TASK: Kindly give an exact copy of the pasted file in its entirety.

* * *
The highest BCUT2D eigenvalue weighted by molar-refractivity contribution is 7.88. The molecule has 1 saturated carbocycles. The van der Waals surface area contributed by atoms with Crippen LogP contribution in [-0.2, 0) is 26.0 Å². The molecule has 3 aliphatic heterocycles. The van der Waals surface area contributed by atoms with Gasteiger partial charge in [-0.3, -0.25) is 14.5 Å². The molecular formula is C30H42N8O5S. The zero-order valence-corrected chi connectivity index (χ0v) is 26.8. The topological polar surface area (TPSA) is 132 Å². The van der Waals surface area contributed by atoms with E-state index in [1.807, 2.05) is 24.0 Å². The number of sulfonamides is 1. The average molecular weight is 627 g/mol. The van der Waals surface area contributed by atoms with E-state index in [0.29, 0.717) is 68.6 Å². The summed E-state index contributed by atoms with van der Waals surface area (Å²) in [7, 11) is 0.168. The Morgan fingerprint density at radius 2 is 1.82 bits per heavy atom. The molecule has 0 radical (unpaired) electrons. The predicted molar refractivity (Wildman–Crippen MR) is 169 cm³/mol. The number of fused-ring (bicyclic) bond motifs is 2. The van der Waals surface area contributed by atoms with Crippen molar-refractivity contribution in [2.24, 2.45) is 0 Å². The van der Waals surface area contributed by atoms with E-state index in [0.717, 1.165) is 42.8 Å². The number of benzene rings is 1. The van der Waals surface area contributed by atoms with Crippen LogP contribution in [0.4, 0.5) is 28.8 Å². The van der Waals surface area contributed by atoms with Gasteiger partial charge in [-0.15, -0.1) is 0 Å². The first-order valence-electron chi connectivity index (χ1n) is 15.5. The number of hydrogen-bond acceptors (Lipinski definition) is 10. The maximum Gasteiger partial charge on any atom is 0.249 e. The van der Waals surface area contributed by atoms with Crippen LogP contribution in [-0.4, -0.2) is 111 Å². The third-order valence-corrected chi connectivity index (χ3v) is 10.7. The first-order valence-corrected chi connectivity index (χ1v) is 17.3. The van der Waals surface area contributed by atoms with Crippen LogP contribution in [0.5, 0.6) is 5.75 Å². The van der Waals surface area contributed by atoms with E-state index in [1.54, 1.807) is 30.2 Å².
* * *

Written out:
The highest BCUT2D eigenvalue weighted by molar-refractivity contribution is 7.88. The molecule has 1 saturated carbocycles. The van der Waals surface area contributed by atoms with Crippen LogP contribution in [-0.2, 0) is 26.0 Å². The molecule has 3 aliphatic heterocycles. The van der Waals surface area contributed by atoms with Gasteiger partial charge in [-0.3, -0.25) is 14.5 Å². The molecular formula is C30H42N8O5S. The zero-order valence-corrected chi connectivity index (χ0v) is 26.8. The topological polar surface area (TPSA) is 132 Å². The van der Waals surface area contributed by atoms with E-state index in [1.807, 2.05) is 24.0 Å². The number of sulfonamides is 1. The average molecular weight is 627 g/mol. The van der Waals surface area contributed by atoms with E-state index in [0.29, 0.717) is 68.6 Å². The summed E-state index contributed by atoms with van der Waals surface area (Å²) in [7, 11) is 0.168. The Morgan fingerprint density at radius 2 is 1.82 bits per heavy atom. The molecule has 0 radical (unpaired) electrons. The predicted molar refractivity (Wildman–Crippen MR) is 169 cm³/mol. The number of fused-ring (bicyclic) bond motifs is 2. The van der Waals surface area contributed by atoms with Crippen molar-refractivity contribution in [2.24, 2.45) is 0 Å². The van der Waals surface area contributed by atoms with E-state index in [0.717, 1.165) is 42.8 Å². The number of benzene rings is 1. The van der Waals surface area contributed by atoms with Crippen LogP contribution in [0.4, 0.5) is 28.8 Å². The van der Waals surface area contributed by atoms with Gasteiger partial charge in [-0.15, -0.1) is 0 Å². The first-order valence-electron chi connectivity index (χ1n) is 15.5. The number of hydrogen-bond acceptors (Lipinski definition) is 10. The maximum Gasteiger partial charge on any atom is 0.249 e. The van der Waals surface area contributed by atoms with Crippen LogP contribution in [-0.4, -0.2) is 111 Å². The third-order valence-corrected chi connectivity index (χ3v) is 10.7. The first-order valence-corrected chi connectivity index (χ1v) is 17.3. The van der Waals surface area contributed by atoms with Crippen LogP contribution in [0.5, 0.6) is 5.75 Å². The van der Waals surface area contributed by atoms with E-state index in [1.54, 1.807) is 30.2 Å².